Down the Road

Roads and life and how roads are like life

Mom Grey on my mind

11

Everyone in the family called her Mom. She was my father’s father’s mother, my great grandmother, and her time overlapped mine by a handful of years. Filet-O-Fish sandwiches will always make me think of her.

Mom Grey, my brother, and I, 1969

She was born in the West Virginia hills at a time when indoor plumbing wasn’t yet widely available. She is said to have been determined, ornery even. Her pluck served her well; she owned half the small town in which my father was born, including the local tavern. My father slept in a room above the tavern; Mom Grey did most of the work raising him.

Much of the family moved to South Bend in the 1950s looking for manufacturing and construction work. (Good thing, or my father would never have met my mother.) Mom Grey moved north at some point too, and by the time I came along she had a house on a narrow street near downtown. We visited most Sunday afternoons and I loved to go. She always had Hershey bars in the refrigerator just for my brother and me. We’d sit on her wooden front porch, which stretched across the front of the house, and play with a box of empty aerosol cans she inexplicably kept in a cardboard box. Or we’d get the rag off the kitchen sink and try to rub the age spots off her legs, which I can’t imagine now why she tolerated!

She had a very old TV, and behind this panel right at kid height were about a million knobs. I was obsessively drawn to knobs and buttons, and so when nobody was looking I’d pull off the panel and twist them. This almost certainly caused her to utter choice words when she settled in that night to watch Gunsmoke.

My brother and I were fascinated with a conch shell she used to prop open a door. The first time one of us reached for it, Dad quickly intervened as it had been strictly off limits to him as a boy. But Mom Grey would have none of it. “You let those boys play with that shell!” Dad stood down. When the family matriarch spoke, everyone fell into line.

Sunday dinner

Whenever our stay slipped into the dinner hour Dad would drive over to McDonald’s to buy us all Filet-O-Fish sandwiches, since Mom Grey enjoyed them. It was a testament to Dad’s devotion to his grandmother, for Dad was tight with his money and his wallet would not open so easily for anyone else.

Filet-O-Fish Sundays lasted only so many years, though, as Mom Grey passed on when I was six.

McDonald’s is next door to the hotel where my church has been meeting, and more Sundays than not I hit the drive through after service. Every Filet-O-Fish I’ve eaten has brought back these pleasant memories of Mom Grey.

If you’re wondering about the patch over my eye in the photo above, here’s the story behind it.

11 thoughts on “Mom Grey on my mind

    1. Jim Post author

      I’m somewhat ashamed to admit that I adore the Double Quarter Pounder with Cheese. I eat them in moderation, however, because each one shaves a month off my life.

  1. Dani

    Jim, thank you for sharing. I will no longer refer to your mother as Mom Grey for that title shall remain with it’s rightful owner. Btw, the above picture leaves me with the urge to pinch your brother’s cheeks though they are not so chubby now.

  2. Lone Primate

    I love well-brushed memories like that, especially ones with quirky touchstones like… a Filet-O-Fish! A reasonably inexpensive way to take yourself back (well, it beats a $3000 trip back to ‘the old country’ or something). :)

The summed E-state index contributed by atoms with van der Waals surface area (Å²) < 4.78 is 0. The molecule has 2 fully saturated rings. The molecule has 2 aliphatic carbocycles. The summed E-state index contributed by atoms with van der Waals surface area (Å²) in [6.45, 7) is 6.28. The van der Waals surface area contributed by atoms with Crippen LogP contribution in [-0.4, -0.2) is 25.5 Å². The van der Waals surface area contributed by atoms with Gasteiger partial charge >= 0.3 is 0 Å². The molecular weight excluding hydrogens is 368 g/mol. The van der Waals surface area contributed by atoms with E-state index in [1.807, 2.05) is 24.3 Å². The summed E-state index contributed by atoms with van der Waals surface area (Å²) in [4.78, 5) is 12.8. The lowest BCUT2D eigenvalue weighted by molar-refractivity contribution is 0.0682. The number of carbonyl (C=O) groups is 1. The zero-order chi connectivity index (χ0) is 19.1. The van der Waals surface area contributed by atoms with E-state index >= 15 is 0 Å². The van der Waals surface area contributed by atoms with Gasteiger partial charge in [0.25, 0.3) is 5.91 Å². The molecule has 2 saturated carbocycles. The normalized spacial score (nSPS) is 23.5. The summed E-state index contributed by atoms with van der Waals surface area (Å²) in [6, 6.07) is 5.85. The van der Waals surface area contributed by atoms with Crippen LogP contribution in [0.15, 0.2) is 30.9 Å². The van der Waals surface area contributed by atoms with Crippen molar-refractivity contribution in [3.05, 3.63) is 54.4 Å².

3. Jim's Brother

    Mom Grey’s was the only staircase I ever encountered where I could bounce down a flight on my backside in rhythm (kind of like a human slinky, without going end over end). I never found another staircase with the right properties–never even close–and never replicated the feat elsewhere, thinking I’d somehow lost the knack. Looking back now, I think it was probably more a function of my height and weight and leg length or something. The physics of it boggle the mind, but it was easy at the time.

    I remember trying to eradicate her age spots, too. I always thought that I was rubbing so hard that it must certainly hurt, but was so focused on the task and my inability to complete it that I’d lose track of the effort. When one of my parents (inevitably) spoke up to call off the effort, I’d suddenly come back to reality and look up at her in a bit of fear that she was upset with the rigor, but she always smiled like she thought it was funny, like it didn’t even hurt. Adults are so weird.

    I have one additional memory to mention: Mom Grey’s was the first place I had a Hershey bar with almonds. Whole nuts in a chocolate bar? Madness! Magics!

    Thanks for the post, Jim.

    1. Jim Post author

      I don’t remember ever being on her staircase. But you mentioning your trips down it brings a faint memory, the kind you can’t tell whether it’s a memory or whether your story created a new image in my mind. And while I preferred the non-almonded Hershey bars, something about the almond bars she had made me feel more grown up somehow.

  4. 40 is the new 13

    What sweet memories. Sad that Mom Grey passed away when you were still young.

    My Grandma Katz… of Brighton Beach, Brooklyn (and formerly Minsk)… also happened to love Filet-O-Fish sandwiches. She’d walk a couple blocks to get one from the McDonald’s near the corner of Brighton 7th.

    They always make me think of my Grandma, too.

    1. Jim Post author

      I’m glad I got to know Mom Grey at all. My sons got to know none of their great-grandmothers and I think they’re the poorer for it.

      I wonder if maybe the Filet-O-Fish just really caught on with women of a certain generation!

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